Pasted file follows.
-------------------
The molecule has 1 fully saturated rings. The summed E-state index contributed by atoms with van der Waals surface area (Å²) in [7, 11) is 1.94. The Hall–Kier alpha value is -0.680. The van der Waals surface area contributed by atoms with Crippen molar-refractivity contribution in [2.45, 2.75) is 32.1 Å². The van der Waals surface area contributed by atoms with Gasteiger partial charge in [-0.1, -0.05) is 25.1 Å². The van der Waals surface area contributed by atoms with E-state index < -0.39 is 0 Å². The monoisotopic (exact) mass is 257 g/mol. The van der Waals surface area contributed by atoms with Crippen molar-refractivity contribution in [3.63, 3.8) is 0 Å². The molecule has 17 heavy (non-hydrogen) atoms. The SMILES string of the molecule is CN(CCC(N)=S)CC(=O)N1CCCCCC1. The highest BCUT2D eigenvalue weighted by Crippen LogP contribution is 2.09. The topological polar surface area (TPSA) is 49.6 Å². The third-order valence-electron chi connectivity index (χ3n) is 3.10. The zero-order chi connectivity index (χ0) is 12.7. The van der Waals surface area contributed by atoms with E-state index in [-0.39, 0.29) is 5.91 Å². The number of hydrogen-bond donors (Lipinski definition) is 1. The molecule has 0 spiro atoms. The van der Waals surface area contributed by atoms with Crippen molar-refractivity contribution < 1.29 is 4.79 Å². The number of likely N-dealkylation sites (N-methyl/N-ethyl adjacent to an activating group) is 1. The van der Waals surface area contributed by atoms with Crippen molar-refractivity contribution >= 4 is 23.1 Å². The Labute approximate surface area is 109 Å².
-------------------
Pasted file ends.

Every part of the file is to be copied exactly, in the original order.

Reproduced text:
The molecule has 1 fully saturated rings. The summed E-state index contributed by atoms with van der Waals surface area (Å²) in [7, 11) is 1.94. The Hall–Kier alpha value is -0.680. The van der Waals surface area contributed by atoms with Crippen molar-refractivity contribution in [2.45, 2.75) is 32.1 Å². The van der Waals surface area contributed by atoms with Gasteiger partial charge in [-0.1, -0.05) is 25.1 Å². The van der Waals surface area contributed by atoms with E-state index < -0.39 is 0 Å². The monoisotopic (exact) mass is 257 g/mol. The van der Waals surface area contributed by atoms with Crippen molar-refractivity contribution in [3.63, 3.8) is 0 Å². The molecule has 17 heavy (non-hydrogen) atoms. The SMILES string of the molecule is CN(CCC(N)=S)CC(=O)N1CCCCCC1. The highest BCUT2D eigenvalue weighted by Crippen LogP contribution is 2.09. The topological polar surface area (TPSA) is 49.6 Å². The third-order valence-electron chi connectivity index (χ3n) is 3.10. The zero-order chi connectivity index (χ0) is 12.7. The van der Waals surface area contributed by atoms with E-state index in [-0.39, 0.29) is 5.91 Å². The number of hydrogen-bond donors (Lipinski definition) is 1. The molecule has 0 spiro atoms. The van der Waals surface area contributed by atoms with Crippen molar-refractivity contribution < 1.29 is 4.79 Å². The number of likely N-dealkylation sites (N-methyl/N-ethyl adjacent to an activating group) is 1. The van der Waals surface area contributed by atoms with Crippen molar-refractivity contribution >= 4 is 23.1 Å². The Labute approximate surface area is 109 Å².